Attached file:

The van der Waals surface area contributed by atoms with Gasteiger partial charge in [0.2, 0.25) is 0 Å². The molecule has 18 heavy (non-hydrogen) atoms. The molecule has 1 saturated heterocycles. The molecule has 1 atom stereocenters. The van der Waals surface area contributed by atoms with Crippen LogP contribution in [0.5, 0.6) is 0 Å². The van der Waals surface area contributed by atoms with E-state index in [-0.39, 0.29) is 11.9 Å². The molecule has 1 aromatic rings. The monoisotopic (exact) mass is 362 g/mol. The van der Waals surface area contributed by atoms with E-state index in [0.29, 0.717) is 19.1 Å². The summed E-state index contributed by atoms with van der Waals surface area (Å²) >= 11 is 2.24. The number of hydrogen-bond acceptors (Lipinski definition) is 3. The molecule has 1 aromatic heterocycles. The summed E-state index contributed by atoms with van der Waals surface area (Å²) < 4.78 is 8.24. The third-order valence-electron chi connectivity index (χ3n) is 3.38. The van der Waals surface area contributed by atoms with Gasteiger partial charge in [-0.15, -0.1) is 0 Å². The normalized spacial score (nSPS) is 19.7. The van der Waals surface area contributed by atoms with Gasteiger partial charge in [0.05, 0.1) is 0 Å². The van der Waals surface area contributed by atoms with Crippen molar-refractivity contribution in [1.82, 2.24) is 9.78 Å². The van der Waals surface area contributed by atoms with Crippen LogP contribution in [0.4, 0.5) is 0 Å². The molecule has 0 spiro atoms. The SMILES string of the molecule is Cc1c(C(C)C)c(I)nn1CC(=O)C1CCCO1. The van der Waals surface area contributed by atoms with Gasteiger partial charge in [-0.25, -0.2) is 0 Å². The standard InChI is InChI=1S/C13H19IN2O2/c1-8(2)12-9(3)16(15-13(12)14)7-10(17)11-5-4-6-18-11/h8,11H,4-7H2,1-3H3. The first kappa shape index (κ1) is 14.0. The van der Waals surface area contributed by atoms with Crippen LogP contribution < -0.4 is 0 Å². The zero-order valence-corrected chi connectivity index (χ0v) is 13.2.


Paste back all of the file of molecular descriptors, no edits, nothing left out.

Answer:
The van der Waals surface area contributed by atoms with Gasteiger partial charge in [0.2, 0.25) is 0 Å². The molecule has 18 heavy (non-hydrogen) atoms. The molecule has 1 saturated heterocycles. The molecule has 1 atom stereocenters. The van der Waals surface area contributed by atoms with Crippen LogP contribution in [0.5, 0.6) is 0 Å². The van der Waals surface area contributed by atoms with E-state index in [-0.39, 0.29) is 11.9 Å². The molecule has 1 aromatic rings. The monoisotopic (exact) mass is 362 g/mol. The van der Waals surface area contributed by atoms with E-state index in [0.29, 0.717) is 19.1 Å². The summed E-state index contributed by atoms with van der Waals surface area (Å²) >= 11 is 2.24. The number of hydrogen-bond acceptors (Lipinski definition) is 3. The molecule has 1 aromatic heterocycles. The summed E-state index contributed by atoms with van der Waals surface area (Å²) < 4.78 is 8.24. The third-order valence-electron chi connectivity index (χ3n) is 3.38. The van der Waals surface area contributed by atoms with Gasteiger partial charge in [-0.15, -0.1) is 0 Å². The normalized spacial score (nSPS) is 19.7. The van der Waals surface area contributed by atoms with Gasteiger partial charge in [0.05, 0.1) is 0 Å². The van der Waals surface area contributed by atoms with Crippen molar-refractivity contribution in [1.82, 2.24) is 9.78 Å². The van der Waals surface area contributed by atoms with Crippen LogP contribution in [0.4, 0.5) is 0 Å². The molecule has 0 spiro atoms. The SMILES string of the molecule is Cc1c(C(C)C)c(I)nn1CC(=O)C1CCCO1. The van der Waals surface area contributed by atoms with Gasteiger partial charge in [-0.25, -0.2) is 0 Å². The standard InChI is InChI=1S/C13H19IN2O2/c1-8(2)12-9(3)16(15-13(12)14)7-10(17)11-5-4-6-18-11/h8,11H,4-7H2,1-3H3. The first kappa shape index (κ1) is 14.0. The van der Waals surface area contributed by atoms with Crippen LogP contribution < -0.4 is 0 Å². The zero-order valence-corrected chi connectivity index (χ0v) is 13.2.